For women who have good jobs and work really hard, it’s a question of ‘do you want to take five steps backwards by getting married and being relegated to doing all the chores without this correct equity in the marriage?– Shahzad Younas
From the comfort of my dining room on a cold Wednesday evening, I am waiting to have a meeting with Shahzad Younas. He zooms in with a grey hoodie worn over a blue polo shirt. He is talking to me from his office. Beside him is a plant pot seated comfortably on the window sill and behind him is a white bookshelf resting elegantly against the white wall. The conversation commences with a brief introduction, immediately followed by a chat about the 21st-century marriage culture amongst Millennial and Gen-Z Muslims.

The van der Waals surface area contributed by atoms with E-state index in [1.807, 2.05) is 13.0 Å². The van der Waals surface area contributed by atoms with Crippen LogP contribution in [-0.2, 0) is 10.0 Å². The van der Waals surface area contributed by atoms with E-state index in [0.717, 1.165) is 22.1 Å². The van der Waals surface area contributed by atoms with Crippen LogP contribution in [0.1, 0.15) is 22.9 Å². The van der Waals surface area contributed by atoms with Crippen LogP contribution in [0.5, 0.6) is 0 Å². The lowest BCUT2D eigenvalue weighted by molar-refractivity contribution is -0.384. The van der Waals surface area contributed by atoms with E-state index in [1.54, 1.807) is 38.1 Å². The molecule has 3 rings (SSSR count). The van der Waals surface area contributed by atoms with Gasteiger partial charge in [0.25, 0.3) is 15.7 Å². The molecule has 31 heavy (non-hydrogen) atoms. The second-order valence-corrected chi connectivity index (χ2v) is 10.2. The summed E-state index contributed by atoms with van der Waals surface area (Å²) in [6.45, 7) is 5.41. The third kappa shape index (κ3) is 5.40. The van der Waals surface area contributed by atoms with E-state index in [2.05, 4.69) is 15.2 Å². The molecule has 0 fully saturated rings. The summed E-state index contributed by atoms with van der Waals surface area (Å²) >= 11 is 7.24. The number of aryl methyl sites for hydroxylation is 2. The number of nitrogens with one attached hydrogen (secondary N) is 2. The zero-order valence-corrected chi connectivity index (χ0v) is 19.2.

If you have been following Muzz’s social media platforms consistently, you may have noticed the work the team has been doing in restoring the spirit of egalitarianism back into Muslim marriages. As your eyes dart across the comment section, you’ll be met by an array of reactions; excitement, anger and enthusiastic anticipation. It is interesting to know that Shahzad Younas and the Muzz team are not standing for the bad old traditionally oppressive model of marriage. Instead, they are using their platform to educate young Muslim women and men on the true position of Islam regarding marital relations and spousal rights.